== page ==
Francesca de la Rosa
Francesca de la Rosa serves as Director of Policy for Women Organizing Knowledge, Resources & Services (WORKS), a nonprofit affordable housing developer, overseeing WORKS’ resident engagement efforts and edible landscaping program at six housing developments. She is the current Chair of the Urban Agriculture Working Group of the Los Angeles Food Policy Council. Francesca has over fifteen years of community organizing, direct advocacy and campaign development experience. Francesca has worked on a variety of public policy issues in Los Angeles, including economic justice, food security, affordable housing and homelessness. Francesca’s most successful food justice campaigns began in 2002 when she led the organizing strategy and youth mobilization efforts in four consecutive school food victories, including the LAUSD soda ban campaign. Francesca is a native of Los Angeles and received a B.A. in Political Science and Philosophy from Mount St. Mary’s College.
As a child, Jose loved accompanying his grandfather to his cuamil (farm field) when visiting his family’s hometown of Valle de Guadalupe, Jalisco, Mexico. Jose fell in love with looking at the rows of corn, here and there adorned with calabasa and frijol growing underneath. As he grew older, and the older generation stopped tending to their cuamiles, he stopped visiting his grandfather’s cuamil — but never forgot how beautiful the farmlands — and green, open space — looked. Jose took this fascination with Mexico’s traditional plants to his job as community organizer with From Lot to Spot, a nonprofit that builds community gardens and parks. Here Jose fell in love with gardening, and befriended amazing gardeners and greenspace leaders throughout his native Los Angeles. Through his work as an organizer for greenspaces in LA, Jose became even more fascinated with gardening, and fighting for access to greenspaces in low income communities of color. Jose loves cycling, coffee, muralism and aspires to be a landscape architect. He currently serves as a community garden organizer for the Los Angeles Neighborhood Land Trust, and is always excited and ready to learn and garden.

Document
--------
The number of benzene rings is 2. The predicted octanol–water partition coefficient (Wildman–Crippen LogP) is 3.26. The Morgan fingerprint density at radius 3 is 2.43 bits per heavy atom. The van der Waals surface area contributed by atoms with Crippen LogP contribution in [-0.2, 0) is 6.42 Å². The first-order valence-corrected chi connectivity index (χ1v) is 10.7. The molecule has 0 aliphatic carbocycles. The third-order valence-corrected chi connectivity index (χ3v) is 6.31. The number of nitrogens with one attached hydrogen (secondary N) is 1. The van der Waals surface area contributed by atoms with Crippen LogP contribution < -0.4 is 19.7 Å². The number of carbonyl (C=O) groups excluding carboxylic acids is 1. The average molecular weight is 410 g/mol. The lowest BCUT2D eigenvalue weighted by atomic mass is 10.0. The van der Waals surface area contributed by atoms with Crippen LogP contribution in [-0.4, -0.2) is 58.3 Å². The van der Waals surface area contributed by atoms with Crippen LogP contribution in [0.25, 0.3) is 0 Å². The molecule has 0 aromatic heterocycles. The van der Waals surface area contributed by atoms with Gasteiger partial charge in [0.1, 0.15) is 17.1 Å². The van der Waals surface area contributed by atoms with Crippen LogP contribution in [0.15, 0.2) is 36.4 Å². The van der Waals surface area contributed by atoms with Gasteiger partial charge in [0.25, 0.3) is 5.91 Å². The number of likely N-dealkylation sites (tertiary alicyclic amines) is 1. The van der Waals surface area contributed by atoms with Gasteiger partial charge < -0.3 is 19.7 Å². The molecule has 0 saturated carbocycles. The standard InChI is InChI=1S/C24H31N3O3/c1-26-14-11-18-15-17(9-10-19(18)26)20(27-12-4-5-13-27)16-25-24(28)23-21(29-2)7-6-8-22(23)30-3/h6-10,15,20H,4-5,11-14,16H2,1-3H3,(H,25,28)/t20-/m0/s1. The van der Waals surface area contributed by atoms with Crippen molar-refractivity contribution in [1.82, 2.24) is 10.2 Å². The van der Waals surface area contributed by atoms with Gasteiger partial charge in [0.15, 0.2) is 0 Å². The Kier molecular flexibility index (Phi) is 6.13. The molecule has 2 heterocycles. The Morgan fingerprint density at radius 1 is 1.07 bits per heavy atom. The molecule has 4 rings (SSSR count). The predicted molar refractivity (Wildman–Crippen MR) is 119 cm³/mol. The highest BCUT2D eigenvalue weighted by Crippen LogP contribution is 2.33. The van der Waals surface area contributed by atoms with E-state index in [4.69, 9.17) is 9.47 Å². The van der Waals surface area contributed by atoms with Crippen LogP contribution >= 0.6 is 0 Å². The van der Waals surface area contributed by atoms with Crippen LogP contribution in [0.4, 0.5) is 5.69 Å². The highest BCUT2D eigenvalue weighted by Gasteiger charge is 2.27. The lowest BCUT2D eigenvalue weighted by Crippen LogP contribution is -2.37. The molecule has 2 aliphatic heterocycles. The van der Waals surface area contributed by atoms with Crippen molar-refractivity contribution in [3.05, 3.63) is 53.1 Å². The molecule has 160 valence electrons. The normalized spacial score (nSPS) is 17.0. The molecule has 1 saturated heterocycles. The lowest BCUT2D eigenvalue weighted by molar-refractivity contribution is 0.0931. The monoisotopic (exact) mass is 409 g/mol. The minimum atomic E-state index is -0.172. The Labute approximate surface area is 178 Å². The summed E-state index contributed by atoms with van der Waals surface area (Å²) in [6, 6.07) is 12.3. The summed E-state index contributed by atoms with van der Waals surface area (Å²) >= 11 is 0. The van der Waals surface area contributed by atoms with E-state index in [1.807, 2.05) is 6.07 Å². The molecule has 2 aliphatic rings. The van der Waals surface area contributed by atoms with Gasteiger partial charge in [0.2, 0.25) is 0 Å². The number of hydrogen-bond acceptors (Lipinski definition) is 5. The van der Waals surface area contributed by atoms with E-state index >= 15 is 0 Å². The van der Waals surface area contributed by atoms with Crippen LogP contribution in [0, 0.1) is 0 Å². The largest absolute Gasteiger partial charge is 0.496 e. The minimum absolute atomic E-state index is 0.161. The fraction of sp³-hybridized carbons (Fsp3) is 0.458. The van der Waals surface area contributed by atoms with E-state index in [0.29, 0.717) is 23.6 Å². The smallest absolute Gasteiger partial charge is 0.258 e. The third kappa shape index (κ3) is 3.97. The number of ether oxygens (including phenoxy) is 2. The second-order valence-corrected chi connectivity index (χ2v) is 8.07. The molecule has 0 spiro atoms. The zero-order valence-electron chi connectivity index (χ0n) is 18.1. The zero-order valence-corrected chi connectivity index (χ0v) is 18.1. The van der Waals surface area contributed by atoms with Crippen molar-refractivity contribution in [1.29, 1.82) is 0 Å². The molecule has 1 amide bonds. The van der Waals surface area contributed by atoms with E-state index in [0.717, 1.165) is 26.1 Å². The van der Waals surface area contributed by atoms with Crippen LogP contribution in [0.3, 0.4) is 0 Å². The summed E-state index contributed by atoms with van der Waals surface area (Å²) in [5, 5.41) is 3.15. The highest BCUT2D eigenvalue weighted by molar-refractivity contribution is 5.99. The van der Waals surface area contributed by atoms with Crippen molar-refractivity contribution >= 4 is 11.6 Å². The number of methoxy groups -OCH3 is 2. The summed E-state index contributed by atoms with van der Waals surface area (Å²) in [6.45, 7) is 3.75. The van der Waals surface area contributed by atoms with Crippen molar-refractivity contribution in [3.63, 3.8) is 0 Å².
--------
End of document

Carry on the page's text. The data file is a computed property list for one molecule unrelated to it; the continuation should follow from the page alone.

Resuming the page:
Kavita has more than 17 years of experience in communications and marketing. She holds an undergraduate degree in English/Creative Writing and Italian from the University of Southern California and a Master of Fine Arts in English/Creative Writing (Poetry) from The University of Alabama. She has held a variety of professional roles in both private and academic environments, and currently manages internal communications for a Big Four tax and accounting firm in a global capacity.
She is a published poet and her interests include gardening, writing, singing and spending time with her Redbone coonhound, Beau.
Julie Beals’ grandparents taught her to grow food in the colder climate of England. She remembers wrapping fruit and vegetables in brown paper to store them in a coal shed so that her family would have produce from the garden throughout the winter months. Julie moved to Los Angeles in 1998 and continues to be grateful for this climate, where you can grow food all year round.